Volume 16: Issue 3 – July 2013
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Teaching with Complicating Views: Beyond the Survey, Behind the Pro and Con
Reid B. Locklin
In this article I propose a method of selecting and assigning readings in the religious studies or theology classroom, such that these readings complicate one another, rather than standing in opposition or as simple alternatives. Such a strategy emulates key pedagogical insights of twelfth-century sentence collection, an activity at the very heart of the earliest universities in Europe. It also draws support from the theories of intellectual development advanced by William G. Perry, Jr. and the Women's Ways of Knowing Collaborative. Both precedents suggest a principle of “complicating views” that can be flexibly employed in a variety of ways and diverse pedagogical contexts, as illustrated by examples from several classes. Such strategies aim to avoid reinforcing intellectual patterns of dualism or undifferentiated relativism; instead, they attempt to promote students' ability to integrate discordant voices and to appreciate diverse points of view, while also staking their own claims relative to them.
Hidden Treasures in Theological Education: The Writing Tutor, the Spiritual Director, and Practices of Academic and Spiritual Mentoring
Lucretia B. Yaghjian
Mentoring is an important but often overlooked resource in theological education and students’ academic and spiritual formation. This essay profiles the mentoring practices and postures of the writing tutor and the spiritual director as exemplars of academic and spiritual mentoring. An extended probe of this analogy affirms the integration of academic and spiritual formation as a core value in theological education; identifies mentoring in theological education as a hidden treasure fostering this integration and warranting attention as a theological practice; and re-envisions the theological practice of mentoring under the traditional rubric of the “care of souls,” embracing the relational, educational, formational, spiritual, and rhetorical dimensions of this practice.
IN THE CLASSROOM
• Demystifying and Disentangling the Aims of Religious Education
• Textual Detective Work
• Responses to “Sketching the Contours of the Scholarship of Teaching and Learning in Theology and Religion”
Reid B. Locklin
Joanne Maguire Robinson
Nadine S. Pence
The three short essays collected in this manuscript respond to Patricia O'Connell Killen and Eugene V. Gallagher's “Sketching the Contours in the Scholarship of Teaching and Learning in Theology and Religion,” published in issue 16, no. 2 of this journal (2013). See additional responses by Charles R. Foster, Stephen Brookfield, and Pat Hutchings published in Teaching Theology and Religion.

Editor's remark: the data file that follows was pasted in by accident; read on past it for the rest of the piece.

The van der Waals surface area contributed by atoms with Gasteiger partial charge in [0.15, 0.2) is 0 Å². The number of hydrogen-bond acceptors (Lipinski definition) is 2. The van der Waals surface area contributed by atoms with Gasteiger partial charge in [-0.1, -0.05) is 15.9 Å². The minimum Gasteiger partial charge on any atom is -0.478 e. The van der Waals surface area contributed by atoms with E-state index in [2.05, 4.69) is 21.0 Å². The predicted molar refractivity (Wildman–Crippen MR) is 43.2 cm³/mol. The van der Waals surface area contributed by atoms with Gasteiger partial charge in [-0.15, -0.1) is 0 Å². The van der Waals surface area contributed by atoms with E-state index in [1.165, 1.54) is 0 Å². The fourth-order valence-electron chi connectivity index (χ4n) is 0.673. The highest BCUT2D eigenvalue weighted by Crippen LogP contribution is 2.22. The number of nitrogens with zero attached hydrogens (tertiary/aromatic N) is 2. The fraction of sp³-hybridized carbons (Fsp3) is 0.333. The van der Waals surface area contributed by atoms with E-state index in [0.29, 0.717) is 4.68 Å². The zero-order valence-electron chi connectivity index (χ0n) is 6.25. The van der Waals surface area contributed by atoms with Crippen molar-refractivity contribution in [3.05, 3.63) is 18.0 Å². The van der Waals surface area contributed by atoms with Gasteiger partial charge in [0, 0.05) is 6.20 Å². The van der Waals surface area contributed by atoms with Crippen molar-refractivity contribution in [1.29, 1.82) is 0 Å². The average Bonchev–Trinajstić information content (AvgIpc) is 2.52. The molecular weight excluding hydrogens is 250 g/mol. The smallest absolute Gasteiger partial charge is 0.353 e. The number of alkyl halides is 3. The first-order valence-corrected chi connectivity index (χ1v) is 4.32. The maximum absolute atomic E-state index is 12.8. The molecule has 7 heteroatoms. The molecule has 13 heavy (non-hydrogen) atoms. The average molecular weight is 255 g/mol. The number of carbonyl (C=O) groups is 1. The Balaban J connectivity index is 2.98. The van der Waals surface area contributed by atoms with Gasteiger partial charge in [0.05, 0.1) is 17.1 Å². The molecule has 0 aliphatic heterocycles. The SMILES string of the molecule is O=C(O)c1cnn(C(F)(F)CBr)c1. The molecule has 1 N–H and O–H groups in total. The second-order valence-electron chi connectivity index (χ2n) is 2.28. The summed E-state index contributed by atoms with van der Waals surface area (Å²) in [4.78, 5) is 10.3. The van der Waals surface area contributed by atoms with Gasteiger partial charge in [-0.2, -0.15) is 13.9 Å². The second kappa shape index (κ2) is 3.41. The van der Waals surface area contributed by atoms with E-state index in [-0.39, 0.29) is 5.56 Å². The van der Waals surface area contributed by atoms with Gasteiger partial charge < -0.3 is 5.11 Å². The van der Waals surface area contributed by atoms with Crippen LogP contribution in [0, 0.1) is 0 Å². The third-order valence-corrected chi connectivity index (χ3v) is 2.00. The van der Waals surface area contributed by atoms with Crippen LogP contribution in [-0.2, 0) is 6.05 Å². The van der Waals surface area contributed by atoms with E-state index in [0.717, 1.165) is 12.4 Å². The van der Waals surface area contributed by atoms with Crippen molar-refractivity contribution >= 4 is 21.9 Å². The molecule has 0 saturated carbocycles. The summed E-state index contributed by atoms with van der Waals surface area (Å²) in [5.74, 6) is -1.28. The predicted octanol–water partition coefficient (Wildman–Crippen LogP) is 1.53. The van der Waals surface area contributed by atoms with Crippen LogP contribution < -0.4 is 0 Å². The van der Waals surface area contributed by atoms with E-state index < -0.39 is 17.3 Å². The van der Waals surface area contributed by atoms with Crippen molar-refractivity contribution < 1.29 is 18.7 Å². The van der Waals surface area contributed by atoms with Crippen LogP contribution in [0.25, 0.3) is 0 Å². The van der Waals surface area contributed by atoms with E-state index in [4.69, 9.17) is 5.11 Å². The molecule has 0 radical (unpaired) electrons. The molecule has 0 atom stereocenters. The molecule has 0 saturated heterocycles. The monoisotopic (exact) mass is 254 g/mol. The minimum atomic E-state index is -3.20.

• Teaching Oppressive Texts
Claudia V. Camp
Jane S. Webster
Scholars have identified the many stories in the bible that are oppressive to women or other minoritized groups. It is remarkable how common it is that North American undergraduate students remain blind to the oppression that is depicted and that is too often the result of commonly accepted interpretations of these texts. Three brief essays collected here, originally presented as part of a panel at the Society of Biblical Literature (Atlanta, 2010), present various teaching strategies for exposing the oppressive elements in the biblical text and showing how the oppression operates (an aspect of ideological criticism). What are good strategies for communicating these hard points to students in a way they can hear them and work with them? Why is this important to do?
• Using Twitter to Teach Reader-Oriented Biblical Interpretation: “Tweading” the Gospel of Mark
Robert Williamson, Jr.
Twitter offers an engaging way to introduce students to reader-oriented interpretation of the Bible. The exercise described here introduces students to the idea that the reader has a role in the production of a text’s meaning, which thus varies from reader to reader. Twitter enables us to capture the real-time thoughts of a variety of respondents to the text of Mark as it is read aloud. Students can concretely observe the effects of particular textual moments on individual respondents as well as analyze their general interpretive stances with regard to the text as a whole. Students come to grasp that the meaning of the text varies depending on the reader, setting the stage for more complex theoretical discussion of reader-response theory, the reader’s role in the production of meaning, the adjudication of “allowed” and “disallowed” interpretations, and the appropriateness of “reader-response” criticisms for texts that were composed to be encountered orally.